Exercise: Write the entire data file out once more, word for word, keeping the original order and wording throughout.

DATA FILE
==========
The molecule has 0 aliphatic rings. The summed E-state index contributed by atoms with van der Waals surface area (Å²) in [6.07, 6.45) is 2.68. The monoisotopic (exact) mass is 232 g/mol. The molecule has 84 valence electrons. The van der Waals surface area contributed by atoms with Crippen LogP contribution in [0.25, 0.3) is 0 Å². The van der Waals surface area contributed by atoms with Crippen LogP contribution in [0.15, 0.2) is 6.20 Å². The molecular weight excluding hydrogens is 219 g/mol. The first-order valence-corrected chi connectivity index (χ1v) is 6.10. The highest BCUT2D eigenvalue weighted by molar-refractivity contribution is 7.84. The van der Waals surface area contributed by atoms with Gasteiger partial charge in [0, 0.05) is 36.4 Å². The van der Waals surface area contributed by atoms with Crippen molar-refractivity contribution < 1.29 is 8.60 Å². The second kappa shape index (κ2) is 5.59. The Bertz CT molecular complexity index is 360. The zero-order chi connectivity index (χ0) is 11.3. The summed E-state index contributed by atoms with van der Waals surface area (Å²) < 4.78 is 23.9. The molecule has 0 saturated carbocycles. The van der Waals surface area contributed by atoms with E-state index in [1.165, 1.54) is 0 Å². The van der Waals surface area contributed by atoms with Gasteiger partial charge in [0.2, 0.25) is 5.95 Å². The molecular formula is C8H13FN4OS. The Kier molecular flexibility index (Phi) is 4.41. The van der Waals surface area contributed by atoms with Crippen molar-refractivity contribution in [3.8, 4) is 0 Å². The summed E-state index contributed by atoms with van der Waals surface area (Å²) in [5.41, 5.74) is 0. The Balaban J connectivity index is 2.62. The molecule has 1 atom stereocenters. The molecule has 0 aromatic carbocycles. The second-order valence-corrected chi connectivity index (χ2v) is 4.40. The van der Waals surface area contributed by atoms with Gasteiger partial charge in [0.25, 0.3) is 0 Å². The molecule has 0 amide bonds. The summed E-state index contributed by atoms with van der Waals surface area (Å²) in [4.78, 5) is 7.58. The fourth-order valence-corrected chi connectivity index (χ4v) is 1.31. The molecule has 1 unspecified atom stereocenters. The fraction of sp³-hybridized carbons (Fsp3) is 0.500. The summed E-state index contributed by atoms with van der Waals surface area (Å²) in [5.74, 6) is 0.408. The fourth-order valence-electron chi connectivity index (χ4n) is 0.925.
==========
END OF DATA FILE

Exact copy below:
The molecule has 0 aliphatic rings. The summed E-state index contributed by atoms with van der Waals surface area (Å²) in [6.07, 6.45) is 2.68. The monoisotopic (exact) mass is 232 g/mol. The molecule has 84 valence electrons. The van der Waals surface area contributed by atoms with Crippen LogP contribution in [0.25, 0.3) is 0 Å². The van der Waals surface area contributed by atoms with Crippen LogP contribution in [0.15, 0.2) is 6.20 Å². The molecular weight excluding hydrogens is 219 g/mol. The first-order valence-corrected chi connectivity index (χ1v) is 6.10. The highest BCUT2D eigenvalue weighted by molar-refractivity contribution is 7.84. The van der Waals surface area contributed by atoms with Gasteiger partial charge in [0, 0.05) is 36.4 Å². The van der Waals surface area contributed by atoms with Crippen molar-refractivity contribution < 1.29 is 8.60 Å². The second kappa shape index (κ2) is 5.59. The Bertz CT molecular complexity index is 360. The zero-order chi connectivity index (χ0) is 11.3. The summed E-state index contributed by atoms with van der Waals surface area (Å²) < 4.78 is 23.9. The molecule has 0 saturated carbocycles. The van der Waals surface area contributed by atoms with E-state index in [1.165, 1.54) is 0 Å². The van der Waals surface area contributed by atoms with Gasteiger partial charge in [0.2, 0.25) is 5.95 Å². The molecular formula is C8H13FN4OS. The Kier molecular flexibility index (Phi) is 4.41. The van der Waals surface area contributed by atoms with Crippen molar-refractivity contribution in [3.8, 4) is 0 Å². The summed E-state index contributed by atoms with van der Waals surface area (Å²) in [5.41, 5.74) is 0. The Balaban J connectivity index is 2.62. The molecule has 1 atom stereocenters. The molecule has 0 aromatic carbocycles. The second-order valence-corrected chi connectivity index (χ2v) is 4.40. The van der Waals surface area contributed by atoms with Gasteiger partial charge in [0.25, 0.3) is 0 Å². The molecule has 0 amide bonds. The summed E-state index contributed by atoms with van der Waals surface area (Å²) in [4.78, 5) is 7.58. The fourth-order valence-corrected chi connectivity index (χ4v) is 1.31. The molecule has 1 unspecified atom stereocenters. The fraction of sp³-hybridized carbons (Fsp3) is 0.500. The summed E-state index contributed by atoms with van der Waals surface area (Å²) in [5.74, 6) is 0.408. The fourth-order valence-electron chi connectivity index (χ4n) is 0.925.